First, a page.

We were put to bed early in those early days because Santa Claus was coming to town. We reluctantly surrendered and tried to go to sleep.  We made every excuse possible to peek and see what was happening on the other side of the thin wall.  We even resorted to telling white lies about having to use the restroom but all to no avail.  We were Christmas Eve prisoners while Santa came on the other side of the thin wall.

What we couldn’t see…we could hear.  There were voices, there was laughter and occasionally there was the sound of a toy…a present…being tested. I remember one time my sister had asked for a chord organ and imagine the thrill when through the thin wall came the sound of music.  Well, it took a while but eventually we would drift off to sleep with visions of Christmas morning dancing in our heads.  Each Christmas, we were startled awake by the sound of an old .410 shotgun being fired.  Like horses at the starting gate, we knew it was off to the races. With the final permission, we flung open the door and walked into a wonder land of wonderful things.

Each Christmas morning there around the room would be at least some of the things we had asked Santa for.  We were far, very far, from rich but somehow Santa would bring at least some of the things we had asked for along with others we had not even thought of.  It was an amazing and wonder filled morning.  Even as I write, as my mind races back to those times, I smile.  I smile because of the gifts, those we asked for and those more than we could have imagined, but I also because now I know the sacrifice that made all that possible.  Oh, how blessed I was…we were.

Each Christmas I knew we probably wouldn’t get everything we asked for, but I knew we would be amazed at what filled the room.  It seemed someone had mined our minds and dug up treasures galore.  I truly treasure those memories and today…I treasure the same thing but not just on Christmas morning.  Each day I am amazed how another Father, my heavenly Father, fills my life with gifts.  Each day He blesses and each day He shows His love in practical ways. Sometimes it is the answer to a prayer, sometimes it is just His attention to the small details of life and sometimes it is just His love, His presence. And sometimes, it is Him walking with me through some challenging circumstance…some difficulty…expected or not.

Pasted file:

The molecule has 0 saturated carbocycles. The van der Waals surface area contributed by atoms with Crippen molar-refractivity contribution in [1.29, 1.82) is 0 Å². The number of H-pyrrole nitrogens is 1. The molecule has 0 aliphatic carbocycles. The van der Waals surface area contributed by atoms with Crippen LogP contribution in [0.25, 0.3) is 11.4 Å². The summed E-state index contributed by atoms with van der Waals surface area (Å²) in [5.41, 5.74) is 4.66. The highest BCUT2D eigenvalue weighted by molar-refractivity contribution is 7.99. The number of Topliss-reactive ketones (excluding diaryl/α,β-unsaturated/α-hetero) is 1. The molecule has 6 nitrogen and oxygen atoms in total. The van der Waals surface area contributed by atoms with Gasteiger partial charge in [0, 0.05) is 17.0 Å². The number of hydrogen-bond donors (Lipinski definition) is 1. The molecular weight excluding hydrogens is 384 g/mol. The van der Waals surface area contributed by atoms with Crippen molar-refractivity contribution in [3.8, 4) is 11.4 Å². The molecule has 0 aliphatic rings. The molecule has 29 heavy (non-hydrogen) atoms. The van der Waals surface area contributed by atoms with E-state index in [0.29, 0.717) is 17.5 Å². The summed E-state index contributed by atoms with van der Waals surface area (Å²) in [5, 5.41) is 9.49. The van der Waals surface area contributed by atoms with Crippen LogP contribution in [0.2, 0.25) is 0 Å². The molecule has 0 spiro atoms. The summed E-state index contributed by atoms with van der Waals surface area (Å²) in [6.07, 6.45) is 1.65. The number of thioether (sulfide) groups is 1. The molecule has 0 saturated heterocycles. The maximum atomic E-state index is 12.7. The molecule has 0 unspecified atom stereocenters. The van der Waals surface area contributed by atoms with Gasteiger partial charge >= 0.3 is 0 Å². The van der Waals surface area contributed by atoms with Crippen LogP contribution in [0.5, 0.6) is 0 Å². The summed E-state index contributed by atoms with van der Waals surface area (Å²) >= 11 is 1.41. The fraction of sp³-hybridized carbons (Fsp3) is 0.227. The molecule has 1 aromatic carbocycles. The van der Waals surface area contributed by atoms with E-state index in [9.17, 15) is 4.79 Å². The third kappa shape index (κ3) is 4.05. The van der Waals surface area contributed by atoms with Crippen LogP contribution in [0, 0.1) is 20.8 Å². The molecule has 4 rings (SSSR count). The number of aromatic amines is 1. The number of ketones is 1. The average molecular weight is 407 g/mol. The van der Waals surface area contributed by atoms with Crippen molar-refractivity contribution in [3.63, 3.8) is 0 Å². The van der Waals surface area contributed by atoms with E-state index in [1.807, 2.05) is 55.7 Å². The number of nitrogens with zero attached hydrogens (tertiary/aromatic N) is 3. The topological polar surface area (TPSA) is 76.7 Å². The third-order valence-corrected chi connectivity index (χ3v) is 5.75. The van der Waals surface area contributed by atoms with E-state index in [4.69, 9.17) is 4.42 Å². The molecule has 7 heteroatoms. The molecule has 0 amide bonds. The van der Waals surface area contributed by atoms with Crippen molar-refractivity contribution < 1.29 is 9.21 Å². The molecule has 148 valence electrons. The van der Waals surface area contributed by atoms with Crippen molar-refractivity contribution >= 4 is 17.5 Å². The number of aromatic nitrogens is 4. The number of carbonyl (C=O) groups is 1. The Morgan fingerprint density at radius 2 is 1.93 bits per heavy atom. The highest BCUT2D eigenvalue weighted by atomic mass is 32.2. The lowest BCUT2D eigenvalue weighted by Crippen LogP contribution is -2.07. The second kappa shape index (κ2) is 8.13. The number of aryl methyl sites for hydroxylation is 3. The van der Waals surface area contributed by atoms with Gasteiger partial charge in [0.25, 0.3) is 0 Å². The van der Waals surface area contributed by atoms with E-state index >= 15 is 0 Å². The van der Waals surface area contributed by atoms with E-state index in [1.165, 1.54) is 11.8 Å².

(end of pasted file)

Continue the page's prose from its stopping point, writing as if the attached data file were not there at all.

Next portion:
I have learned that He is a God who can be trusted.  And even though I don’t always get the exact answer to a prayed prayer, I know this. He never gets it wrong.  Sometimes that means things I thought of, but it always includes things He thought of.  Just like Christmas morning while I didn’t always know what was going to be on the other side of the thin wall, I knew it was going to be good.  Why? Because it was all planned by someone who loved me dearly.

James, the half-brother of Jesus said, “Every good and perfect gift is from above, coming down from the Father of lights, who does not change like shifting shadows.” That teaches us that God is the giver of good and perfect things and that His nature and character about giving never changes.  What we must do is trust that “Father knows best.” I’m sure I asked for some crazy things growing up and I’m also sure my parents were wise enough not to grant every wish or request.  We can know the same about God.  So be brave enough not to allow disappointment to be a part of your God vocabulary because He is for you and not against you.  He is so much wiser and more able than we are.  We can rest assured that no matter what it looks like, “He’s got this.”  Bro. Dewayne